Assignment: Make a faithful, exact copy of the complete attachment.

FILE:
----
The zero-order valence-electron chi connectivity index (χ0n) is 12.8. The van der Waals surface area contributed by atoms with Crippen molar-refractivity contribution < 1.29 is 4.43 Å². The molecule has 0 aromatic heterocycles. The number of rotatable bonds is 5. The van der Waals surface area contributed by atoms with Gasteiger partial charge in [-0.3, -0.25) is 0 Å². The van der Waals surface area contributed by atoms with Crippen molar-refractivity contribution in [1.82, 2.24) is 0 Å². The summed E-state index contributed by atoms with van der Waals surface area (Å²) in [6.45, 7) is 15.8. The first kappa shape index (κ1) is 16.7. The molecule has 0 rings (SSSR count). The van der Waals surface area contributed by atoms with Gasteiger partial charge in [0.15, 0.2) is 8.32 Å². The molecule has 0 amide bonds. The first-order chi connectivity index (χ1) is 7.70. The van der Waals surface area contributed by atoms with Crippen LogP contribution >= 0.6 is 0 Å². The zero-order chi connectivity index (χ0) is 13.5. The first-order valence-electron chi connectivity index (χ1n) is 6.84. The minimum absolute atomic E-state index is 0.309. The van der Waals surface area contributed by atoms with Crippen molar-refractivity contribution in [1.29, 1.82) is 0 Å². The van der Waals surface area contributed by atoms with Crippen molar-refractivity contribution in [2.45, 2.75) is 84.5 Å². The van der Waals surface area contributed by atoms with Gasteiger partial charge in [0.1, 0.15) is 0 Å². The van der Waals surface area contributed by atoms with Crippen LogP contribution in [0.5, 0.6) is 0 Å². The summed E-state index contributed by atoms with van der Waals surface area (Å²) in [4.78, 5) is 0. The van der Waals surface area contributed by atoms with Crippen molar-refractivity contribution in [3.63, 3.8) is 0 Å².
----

The zero-order valence-electron chi connectivity index (χ0n) is 12.8. The van der Waals surface area contributed by atoms with Crippen molar-refractivity contribution < 1.29 is 4.43 Å². The molecule has 0 aromatic heterocycles. The number of rotatable bonds is 5. The van der Waals surface area contributed by atoms with Gasteiger partial charge in [-0.3, -0.25) is 0 Å². The van der Waals surface area contributed by atoms with Crippen molar-refractivity contribution in [1.82, 2.24) is 0 Å². The summed E-state index contributed by atoms with van der Waals surface area (Å²) in [6.45, 7) is 15.8. The first kappa shape index (κ1) is 16.7. The molecule has 0 rings (SSSR count). The van der Waals surface area contributed by atoms with Gasteiger partial charge in [0.15, 0.2) is 8.32 Å². The molecule has 0 amide bonds. The first-order chi connectivity index (χ1) is 7.70. The van der Waals surface area contributed by atoms with Crippen LogP contribution >= 0.6 is 0 Å². The zero-order chi connectivity index (χ0) is 13.5. The first-order valence-electron chi connectivity index (χ1n) is 6.84. The minimum absolute atomic E-state index is 0.309. The van der Waals surface area contributed by atoms with Crippen molar-refractivity contribution in [1.29, 1.82) is 0 Å². The van der Waals surface area contributed by atoms with Crippen molar-refractivity contribution in [2.45, 2.75) is 84.5 Å². The van der Waals surface area contributed by atoms with Gasteiger partial charge in [0.1, 0.15) is 0 Å². The van der Waals surface area contributed by atoms with Crippen LogP contribution in [0.5, 0.6) is 0 Å². The summed E-state index contributed by atoms with van der Waals surface area (Å²) in [4.78, 5) is 0. The van der Waals surface area contributed by atoms with Crippen molar-refractivity contribution in [3.63, 3.8) is 0 Å².